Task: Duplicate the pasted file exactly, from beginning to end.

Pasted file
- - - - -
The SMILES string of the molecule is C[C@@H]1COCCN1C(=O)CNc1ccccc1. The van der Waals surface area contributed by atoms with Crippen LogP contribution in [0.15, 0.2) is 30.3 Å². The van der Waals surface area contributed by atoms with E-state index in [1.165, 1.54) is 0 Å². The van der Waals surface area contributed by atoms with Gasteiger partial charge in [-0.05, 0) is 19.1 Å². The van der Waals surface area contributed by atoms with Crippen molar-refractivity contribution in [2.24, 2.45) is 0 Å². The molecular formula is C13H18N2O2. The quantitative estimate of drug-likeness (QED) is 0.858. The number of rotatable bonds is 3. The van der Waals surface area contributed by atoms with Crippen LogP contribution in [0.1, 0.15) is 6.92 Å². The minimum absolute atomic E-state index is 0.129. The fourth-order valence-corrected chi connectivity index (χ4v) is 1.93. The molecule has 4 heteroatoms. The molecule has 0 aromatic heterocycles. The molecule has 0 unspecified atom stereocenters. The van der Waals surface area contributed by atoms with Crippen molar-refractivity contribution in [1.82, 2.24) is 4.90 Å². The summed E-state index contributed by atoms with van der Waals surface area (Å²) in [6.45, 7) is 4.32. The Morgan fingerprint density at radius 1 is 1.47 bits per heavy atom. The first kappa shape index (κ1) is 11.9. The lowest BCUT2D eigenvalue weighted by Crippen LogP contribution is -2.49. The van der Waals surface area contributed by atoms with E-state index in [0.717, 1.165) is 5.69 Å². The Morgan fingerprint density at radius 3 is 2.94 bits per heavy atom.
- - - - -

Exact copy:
The SMILES string of the molecule is C[C@@H]1COCCN1C(=O)CNc1ccccc1. The van der Waals surface area contributed by atoms with Crippen LogP contribution in [0.15, 0.2) is 30.3 Å². The van der Waals surface area contributed by atoms with E-state index in [1.165, 1.54) is 0 Å². The van der Waals surface area contributed by atoms with Gasteiger partial charge in [-0.05, 0) is 19.1 Å². The van der Waals surface area contributed by atoms with Crippen molar-refractivity contribution in [2.24, 2.45) is 0 Å². The molecular formula is C13H18N2O2. The quantitative estimate of drug-likeness (QED) is 0.858. The number of rotatable bonds is 3. The van der Waals surface area contributed by atoms with Crippen LogP contribution in [0.1, 0.15) is 6.92 Å². The minimum absolute atomic E-state index is 0.129. The fourth-order valence-corrected chi connectivity index (χ4v) is 1.93. The molecule has 4 heteroatoms. The molecule has 0 aromatic heterocycles. The molecule has 0 unspecified atom stereocenters. The van der Waals surface area contributed by atoms with Crippen molar-refractivity contribution in [1.82, 2.24) is 4.90 Å². The summed E-state index contributed by atoms with van der Waals surface area (Å²) in [6.45, 7) is 4.32. The Morgan fingerprint density at radius 1 is 1.47 bits per heavy atom. The first kappa shape index (κ1) is 11.9. The lowest BCUT2D eigenvalue weighted by Crippen LogP contribution is -2.49. The van der Waals surface area contributed by atoms with E-state index in [0.717, 1.165) is 5.69 Å². The Morgan fingerprint density at radius 3 is 2.94 bits per heavy atom.